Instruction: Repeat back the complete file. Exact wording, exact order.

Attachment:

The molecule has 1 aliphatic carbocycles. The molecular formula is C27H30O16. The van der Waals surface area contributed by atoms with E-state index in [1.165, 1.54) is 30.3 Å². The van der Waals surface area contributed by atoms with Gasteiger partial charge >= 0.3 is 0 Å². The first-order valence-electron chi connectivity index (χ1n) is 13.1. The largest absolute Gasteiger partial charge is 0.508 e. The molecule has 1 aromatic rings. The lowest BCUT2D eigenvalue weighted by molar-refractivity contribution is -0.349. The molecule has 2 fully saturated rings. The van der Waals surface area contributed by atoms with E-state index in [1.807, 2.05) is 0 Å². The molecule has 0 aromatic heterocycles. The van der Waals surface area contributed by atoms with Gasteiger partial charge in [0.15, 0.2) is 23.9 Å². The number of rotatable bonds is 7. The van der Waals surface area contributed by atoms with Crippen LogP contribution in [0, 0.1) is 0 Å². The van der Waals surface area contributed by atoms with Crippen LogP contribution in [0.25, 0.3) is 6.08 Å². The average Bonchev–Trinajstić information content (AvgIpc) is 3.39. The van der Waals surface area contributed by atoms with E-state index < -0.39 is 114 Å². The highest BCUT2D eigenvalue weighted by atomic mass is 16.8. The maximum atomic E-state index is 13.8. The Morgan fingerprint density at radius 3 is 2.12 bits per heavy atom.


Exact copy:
The molecule has 1 aliphatic carbocycles. The molecular formula is C27H30O16. The van der Waals surface area contributed by atoms with E-state index in [1.165, 1.54) is 30.3 Å². The van der Waals surface area contributed by atoms with Gasteiger partial charge >= 0.3 is 0 Å². The first-order valence-electron chi connectivity index (χ1n) is 13.1. The largest absolute Gasteiger partial charge is 0.508 e. The molecule has 1 aromatic rings. The lowest BCUT2D eigenvalue weighted by molar-refractivity contribution is -0.349. The molecule has 2 fully saturated rings. The van der Waals surface area contributed by atoms with E-state index in [1.807, 2.05) is 0 Å². The molecule has 0 aromatic heterocycles. The van der Waals surface area contributed by atoms with Gasteiger partial charge in [0.15, 0.2) is 23.9 Å². The number of rotatable bonds is 7. The van der Waals surface area contributed by atoms with Crippen LogP contribution in [0, 0.1) is 0 Å². The van der Waals surface area contributed by atoms with Crippen LogP contribution in [0.25, 0.3) is 6.08 Å². The average Bonchev–Trinajstić information content (AvgIpc) is 3.39. The van der Waals surface area contributed by atoms with E-state index < -0.39 is 114 Å². The highest BCUT2D eigenvalue weighted by atomic mass is 16.8. The maximum atomic E-state index is 13.8. The Morgan fingerprint density at radius 3 is 2.12 bits per heavy atom.